Second, remember all of that stuff about things existing only with his consent? He sketched an ancient piece of armor and then destroyed it, and later on sketched an old cave painting and then destroyed it. I think there's something he enjoys about being a witness of something and then removing it from existence. With he and the kid the last surviving members of Glanton's Gang I think he's pretty inclined to make everything that happened in that narrative a memory for him and him alone.(less)
Madison Santos I think it has to do with "The Arguments" that begin every Book of Paradise Lost, which if I remember correctly, Milton's editor asked him to include…moreI think it has to do with "The Arguments" that begin every Book of Paradise Lost, which if I remember correctly, Milton's editor asked him to include to make sure everyone understood what happened in the narrative of each Book. Blood Meridian is filled with thematic parallels and scene recreations of Paradise Lost. Could be some other formality I don't know about either, I think I've seen it in a few long poems and definitely in the newspaper briefings that start every chapter of The Lime Twig. (less)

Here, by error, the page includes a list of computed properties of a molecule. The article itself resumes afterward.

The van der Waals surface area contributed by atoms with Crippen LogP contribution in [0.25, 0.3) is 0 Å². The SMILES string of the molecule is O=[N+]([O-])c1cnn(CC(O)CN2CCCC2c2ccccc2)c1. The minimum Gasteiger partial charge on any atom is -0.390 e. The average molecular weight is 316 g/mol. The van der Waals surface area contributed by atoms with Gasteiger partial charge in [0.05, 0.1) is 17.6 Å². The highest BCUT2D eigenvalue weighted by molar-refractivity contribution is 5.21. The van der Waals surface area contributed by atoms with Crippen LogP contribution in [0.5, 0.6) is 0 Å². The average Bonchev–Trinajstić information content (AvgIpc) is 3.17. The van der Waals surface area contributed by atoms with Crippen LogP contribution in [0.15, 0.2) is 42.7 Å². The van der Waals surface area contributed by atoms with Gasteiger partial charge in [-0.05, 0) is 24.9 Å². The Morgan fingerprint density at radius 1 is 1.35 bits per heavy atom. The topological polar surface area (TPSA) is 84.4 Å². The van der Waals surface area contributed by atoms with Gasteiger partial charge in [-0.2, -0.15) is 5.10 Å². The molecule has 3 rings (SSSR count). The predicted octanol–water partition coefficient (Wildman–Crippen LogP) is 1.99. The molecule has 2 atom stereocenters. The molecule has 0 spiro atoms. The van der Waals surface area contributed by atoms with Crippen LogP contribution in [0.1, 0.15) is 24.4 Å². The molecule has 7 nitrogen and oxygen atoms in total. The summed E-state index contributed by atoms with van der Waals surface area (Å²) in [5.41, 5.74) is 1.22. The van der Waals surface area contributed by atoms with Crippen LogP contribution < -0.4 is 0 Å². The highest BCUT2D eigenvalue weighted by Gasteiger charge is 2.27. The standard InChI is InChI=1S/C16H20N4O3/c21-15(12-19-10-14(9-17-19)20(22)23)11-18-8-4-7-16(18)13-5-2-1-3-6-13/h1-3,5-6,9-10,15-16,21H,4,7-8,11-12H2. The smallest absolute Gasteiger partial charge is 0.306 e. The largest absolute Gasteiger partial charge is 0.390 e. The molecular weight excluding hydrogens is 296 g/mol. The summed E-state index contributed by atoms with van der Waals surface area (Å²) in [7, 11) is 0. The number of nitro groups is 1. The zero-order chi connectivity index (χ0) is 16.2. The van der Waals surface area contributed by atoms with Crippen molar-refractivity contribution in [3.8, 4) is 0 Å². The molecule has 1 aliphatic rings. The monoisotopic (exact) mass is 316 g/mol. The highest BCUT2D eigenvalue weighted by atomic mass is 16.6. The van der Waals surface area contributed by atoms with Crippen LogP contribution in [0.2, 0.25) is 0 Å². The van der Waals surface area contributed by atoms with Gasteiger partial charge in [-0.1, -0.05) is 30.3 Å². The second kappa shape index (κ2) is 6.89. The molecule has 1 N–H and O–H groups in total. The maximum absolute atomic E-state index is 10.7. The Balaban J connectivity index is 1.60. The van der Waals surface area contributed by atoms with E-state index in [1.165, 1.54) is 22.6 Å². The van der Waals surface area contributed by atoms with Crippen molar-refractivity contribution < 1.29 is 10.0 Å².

This book is not yet featured on Listopia. Add this book to your favorite list »

Community Reviews

(showing 1-10)
Rating details
Sort: Default
|
Filter
Hamish
Aug 15, 2010 rated it it was ok  ·  review of another edition
Shelves: re-read-lit, lit
The man finished the book. He closed the pages tightly together then put one foot on the floor then the other then used his hands to push himself up out of the chair and then put one foot in front of the other until he had walked all the way to the book shelf and then put the book on the book shelf. The deer walked in. The man whirled around and fired once with his pistol and the brains of the deer went flying out the back of its head and painted the wall a color dark red like blood. The man sat ...more